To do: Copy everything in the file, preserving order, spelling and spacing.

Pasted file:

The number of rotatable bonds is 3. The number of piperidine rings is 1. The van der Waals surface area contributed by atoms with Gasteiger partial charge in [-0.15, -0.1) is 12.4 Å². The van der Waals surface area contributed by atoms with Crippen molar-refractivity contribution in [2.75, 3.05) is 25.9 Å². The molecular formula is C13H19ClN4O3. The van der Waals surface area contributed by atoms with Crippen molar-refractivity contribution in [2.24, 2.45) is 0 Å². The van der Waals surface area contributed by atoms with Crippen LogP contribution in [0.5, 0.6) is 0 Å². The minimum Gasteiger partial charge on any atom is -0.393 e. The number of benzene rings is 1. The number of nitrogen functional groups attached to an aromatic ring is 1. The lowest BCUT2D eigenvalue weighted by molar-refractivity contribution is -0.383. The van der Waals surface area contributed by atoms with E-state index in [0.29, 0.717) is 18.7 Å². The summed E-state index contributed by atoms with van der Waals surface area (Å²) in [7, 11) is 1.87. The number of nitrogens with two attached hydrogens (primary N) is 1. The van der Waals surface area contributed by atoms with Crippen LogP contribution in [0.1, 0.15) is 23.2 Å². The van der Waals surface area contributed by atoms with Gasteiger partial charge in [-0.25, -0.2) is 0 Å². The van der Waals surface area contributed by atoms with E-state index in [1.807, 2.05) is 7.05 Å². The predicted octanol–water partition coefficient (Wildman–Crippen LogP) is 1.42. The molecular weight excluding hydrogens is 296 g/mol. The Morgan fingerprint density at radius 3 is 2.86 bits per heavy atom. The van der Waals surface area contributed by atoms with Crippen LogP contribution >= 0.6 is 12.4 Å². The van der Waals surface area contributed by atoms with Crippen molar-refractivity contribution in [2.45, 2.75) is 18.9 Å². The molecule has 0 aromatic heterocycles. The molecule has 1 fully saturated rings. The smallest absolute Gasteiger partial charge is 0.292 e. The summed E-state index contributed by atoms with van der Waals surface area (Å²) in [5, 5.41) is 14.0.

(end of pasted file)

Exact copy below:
The number of rotatable bonds is 3. The number of piperidine rings is 1. The van der Waals surface area contributed by atoms with Gasteiger partial charge in [-0.15, -0.1) is 12.4 Å². The van der Waals surface area contributed by atoms with Crippen molar-refractivity contribution in [2.75, 3.05) is 25.9 Å². The molecular formula is C13H19ClN4O3. The van der Waals surface area contributed by atoms with Crippen molar-refractivity contribution in [2.24, 2.45) is 0 Å². The van der Waals surface area contributed by atoms with Crippen LogP contribution in [0.5, 0.6) is 0 Å². The minimum Gasteiger partial charge on any atom is -0.393 e. The number of benzene rings is 1. The number of nitrogen functional groups attached to an aromatic ring is 1. The lowest BCUT2D eigenvalue weighted by molar-refractivity contribution is -0.383. The van der Waals surface area contributed by atoms with E-state index in [0.29, 0.717) is 18.7 Å². The summed E-state index contributed by atoms with van der Waals surface area (Å²) in [7, 11) is 1.87. The number of nitrogens with two attached hydrogens (primary N) is 1. The van der Waals surface area contributed by atoms with Crippen LogP contribution in [0.1, 0.15) is 23.2 Å². The van der Waals surface area contributed by atoms with Gasteiger partial charge in [-0.25, -0.2) is 0 Å². The van der Waals surface area contributed by atoms with E-state index in [1.807, 2.05) is 7.05 Å². The predicted octanol–water partition coefficient (Wildman–Crippen LogP) is 1.42. The molecular weight excluding hydrogens is 296 g/mol. The Morgan fingerprint density at radius 3 is 2.86 bits per heavy atom. The van der Waals surface area contributed by atoms with Crippen LogP contribution >= 0.6 is 12.4 Å². The van der Waals surface area contributed by atoms with Crippen molar-refractivity contribution in [2.45, 2.75) is 18.9 Å². The molecule has 0 aromatic heterocycles. The molecule has 1 fully saturated rings. The smallest absolute Gasteiger partial charge is 0.292 e. The summed E-state index contributed by atoms with van der Waals surface area (Å²) in [5, 5.41) is 14.0.